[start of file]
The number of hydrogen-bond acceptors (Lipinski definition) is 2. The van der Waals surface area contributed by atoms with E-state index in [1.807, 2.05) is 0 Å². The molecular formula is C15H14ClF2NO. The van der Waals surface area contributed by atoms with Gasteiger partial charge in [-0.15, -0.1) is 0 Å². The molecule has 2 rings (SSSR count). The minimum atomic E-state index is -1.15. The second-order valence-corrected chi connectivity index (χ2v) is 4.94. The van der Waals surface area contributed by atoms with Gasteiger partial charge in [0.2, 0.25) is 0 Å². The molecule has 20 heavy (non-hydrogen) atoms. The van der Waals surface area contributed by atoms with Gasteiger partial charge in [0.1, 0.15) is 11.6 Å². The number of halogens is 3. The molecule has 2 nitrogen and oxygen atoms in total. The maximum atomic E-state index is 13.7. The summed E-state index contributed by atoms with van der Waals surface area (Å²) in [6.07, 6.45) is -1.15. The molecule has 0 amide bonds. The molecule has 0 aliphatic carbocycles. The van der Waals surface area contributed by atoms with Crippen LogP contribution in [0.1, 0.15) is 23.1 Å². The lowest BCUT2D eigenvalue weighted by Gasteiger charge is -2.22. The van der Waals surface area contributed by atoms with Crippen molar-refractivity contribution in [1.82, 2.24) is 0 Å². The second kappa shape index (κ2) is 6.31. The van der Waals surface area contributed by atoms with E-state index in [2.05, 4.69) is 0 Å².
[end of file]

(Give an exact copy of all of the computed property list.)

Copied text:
The number of hydrogen-bond acceptors (Lipinski definition) is 2. The van der Waals surface area contributed by atoms with E-state index in [1.807, 2.05) is 0 Å². The molecular formula is C15H14ClF2NO. The van der Waals surface area contributed by atoms with Gasteiger partial charge in [-0.15, -0.1) is 0 Å². The molecule has 2 rings (SSSR count). The minimum atomic E-state index is -1.15. The second-order valence-corrected chi connectivity index (χ2v) is 4.94. The van der Waals surface area contributed by atoms with Gasteiger partial charge in [0.2, 0.25) is 0 Å². The molecule has 20 heavy (non-hydrogen) atoms. The van der Waals surface area contributed by atoms with Gasteiger partial charge in [0.1, 0.15) is 11.6 Å². The number of halogens is 3. The molecule has 2 nitrogen and oxygen atoms in total. The maximum atomic E-state index is 13.7. The summed E-state index contributed by atoms with van der Waals surface area (Å²) in [6.07, 6.45) is -1.15. The molecule has 0 amide bonds. The molecule has 0 aliphatic carbocycles. The van der Waals surface area contributed by atoms with Crippen LogP contribution in [0.1, 0.15) is 23.1 Å². The lowest BCUT2D eigenvalue weighted by Gasteiger charge is -2.22. The van der Waals surface area contributed by atoms with Crippen molar-refractivity contribution in [1.82, 2.24) is 0 Å². The second kappa shape index (κ2) is 6.31. The van der Waals surface area contributed by atoms with E-state index in [2.05, 4.69) is 0 Å².